Reading Me2’s latest post about location as one of the key elements of his photography got me thinking about the name of this group ”Stuck in plastic” and the close connection our work has to the Lego brick. Lego has a special place among my toys and especially in my still life photography.
By now you have heard about the conflict between artist Ai Weiwei and the LEGO Group. To summarize Ai asked to purchase from LEGO a bulk order of LEGO bricks for an upcoming exhibition in Australia and the company refused on grounds that they knew the content was for political purposes. Ai then went to Instagram and accused LEGO of artistic censorship. Continue reading Shades of Grey
The other day I wrote about motivation and how to find it (or keep it). One example I used was experimenting with a funky lens, the other was getting new subject matter, like new toys, to photograph.
This past weekend was our local LEGO convention BrickCon. This is the one weekend a year when 20,000+ people try their best to look at hundreds of LEGO models in 12 hours over two days. It is sheer madness! I escaped the chaos this year by working for my local toy store, Math ‘n Stuff, in exchange for store credit as well as a pass that allowed me to gain access to the merchants on Friday and avoid the public hours on the weekend. (Think about that for a minute… I worked for trade to gain access to the other merchants so I could buy LEGO. I told you it was madness!)Continue reading The Future is Now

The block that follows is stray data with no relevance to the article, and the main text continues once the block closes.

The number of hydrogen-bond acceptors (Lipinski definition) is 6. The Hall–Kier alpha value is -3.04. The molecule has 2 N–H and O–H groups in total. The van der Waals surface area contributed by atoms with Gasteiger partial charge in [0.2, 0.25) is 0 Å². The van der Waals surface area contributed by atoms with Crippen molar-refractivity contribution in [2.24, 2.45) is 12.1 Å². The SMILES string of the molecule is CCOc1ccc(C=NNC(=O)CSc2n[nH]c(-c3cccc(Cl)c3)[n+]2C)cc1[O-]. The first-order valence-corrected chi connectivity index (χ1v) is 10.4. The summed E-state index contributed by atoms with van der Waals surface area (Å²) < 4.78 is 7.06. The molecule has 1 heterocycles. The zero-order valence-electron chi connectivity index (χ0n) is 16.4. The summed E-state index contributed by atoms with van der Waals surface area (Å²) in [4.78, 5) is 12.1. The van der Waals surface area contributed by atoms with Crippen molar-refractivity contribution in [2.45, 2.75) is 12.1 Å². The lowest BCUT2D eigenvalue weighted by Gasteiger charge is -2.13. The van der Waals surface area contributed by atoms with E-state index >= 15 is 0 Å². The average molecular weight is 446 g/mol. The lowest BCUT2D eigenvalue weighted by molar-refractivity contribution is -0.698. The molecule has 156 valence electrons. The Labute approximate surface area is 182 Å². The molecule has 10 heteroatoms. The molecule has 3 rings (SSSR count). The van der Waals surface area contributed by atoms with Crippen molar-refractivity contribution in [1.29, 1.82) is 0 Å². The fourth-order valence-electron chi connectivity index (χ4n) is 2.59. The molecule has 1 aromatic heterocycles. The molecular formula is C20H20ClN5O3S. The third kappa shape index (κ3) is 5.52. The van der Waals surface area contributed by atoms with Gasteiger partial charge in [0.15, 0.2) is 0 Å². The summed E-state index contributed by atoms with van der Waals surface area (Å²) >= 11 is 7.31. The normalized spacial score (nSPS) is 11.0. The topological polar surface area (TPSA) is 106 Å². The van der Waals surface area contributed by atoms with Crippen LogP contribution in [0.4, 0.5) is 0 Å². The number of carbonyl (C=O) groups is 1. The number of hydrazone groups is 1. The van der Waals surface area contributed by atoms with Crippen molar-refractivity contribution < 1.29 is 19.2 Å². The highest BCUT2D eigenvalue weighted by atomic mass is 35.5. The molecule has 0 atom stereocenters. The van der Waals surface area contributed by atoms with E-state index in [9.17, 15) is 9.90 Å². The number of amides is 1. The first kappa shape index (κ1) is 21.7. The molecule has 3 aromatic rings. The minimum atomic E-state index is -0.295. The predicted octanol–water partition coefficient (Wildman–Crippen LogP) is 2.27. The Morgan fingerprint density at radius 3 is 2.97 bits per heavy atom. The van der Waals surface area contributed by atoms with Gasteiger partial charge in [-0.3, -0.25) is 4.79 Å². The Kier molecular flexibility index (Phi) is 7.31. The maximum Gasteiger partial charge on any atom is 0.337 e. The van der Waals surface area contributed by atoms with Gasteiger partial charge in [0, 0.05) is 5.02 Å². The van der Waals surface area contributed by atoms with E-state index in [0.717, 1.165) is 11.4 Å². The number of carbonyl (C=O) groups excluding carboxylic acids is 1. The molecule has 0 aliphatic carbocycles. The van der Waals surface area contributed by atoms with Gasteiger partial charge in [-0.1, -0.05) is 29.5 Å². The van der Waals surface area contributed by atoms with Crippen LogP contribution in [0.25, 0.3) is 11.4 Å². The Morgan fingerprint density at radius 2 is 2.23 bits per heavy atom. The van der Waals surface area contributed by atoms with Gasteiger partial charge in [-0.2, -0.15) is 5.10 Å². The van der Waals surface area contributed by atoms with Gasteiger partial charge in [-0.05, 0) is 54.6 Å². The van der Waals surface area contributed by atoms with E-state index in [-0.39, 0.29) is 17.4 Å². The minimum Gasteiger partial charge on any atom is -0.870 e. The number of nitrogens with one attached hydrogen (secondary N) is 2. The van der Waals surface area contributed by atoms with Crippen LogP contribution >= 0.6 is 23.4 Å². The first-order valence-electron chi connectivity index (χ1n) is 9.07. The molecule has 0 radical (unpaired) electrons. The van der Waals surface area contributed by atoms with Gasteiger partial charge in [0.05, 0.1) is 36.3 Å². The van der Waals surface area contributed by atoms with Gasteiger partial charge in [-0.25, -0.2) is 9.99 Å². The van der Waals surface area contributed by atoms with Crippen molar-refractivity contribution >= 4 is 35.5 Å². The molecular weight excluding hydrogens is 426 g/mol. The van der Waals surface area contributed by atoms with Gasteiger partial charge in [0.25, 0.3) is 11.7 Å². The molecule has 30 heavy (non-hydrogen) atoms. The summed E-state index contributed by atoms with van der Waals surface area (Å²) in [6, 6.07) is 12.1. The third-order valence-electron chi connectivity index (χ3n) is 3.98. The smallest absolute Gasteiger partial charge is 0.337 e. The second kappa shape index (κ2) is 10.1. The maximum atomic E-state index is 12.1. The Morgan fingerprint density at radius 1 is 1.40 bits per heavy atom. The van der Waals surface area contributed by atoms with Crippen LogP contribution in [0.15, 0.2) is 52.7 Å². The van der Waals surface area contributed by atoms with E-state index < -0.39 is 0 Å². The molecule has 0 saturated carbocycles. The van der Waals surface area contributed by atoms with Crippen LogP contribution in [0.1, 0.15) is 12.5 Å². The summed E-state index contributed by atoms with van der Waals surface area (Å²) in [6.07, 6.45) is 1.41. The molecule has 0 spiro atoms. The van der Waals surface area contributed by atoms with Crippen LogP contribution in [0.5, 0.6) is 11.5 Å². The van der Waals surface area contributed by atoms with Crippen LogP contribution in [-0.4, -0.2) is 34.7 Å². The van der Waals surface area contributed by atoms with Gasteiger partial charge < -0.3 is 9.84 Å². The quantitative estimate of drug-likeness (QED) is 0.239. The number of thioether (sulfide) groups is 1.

We have been asked to share our top five mini figures with you. This is a variation on one of those Instagram tags that occasionally circle through the toy photography community. The last time I did this, my choices where not well thought out and I totally muffed it; this time I am hoping for a better result. Instead of sharing my top five mini figures though, I am going to tell you who I would want to be stranded on a desert island with.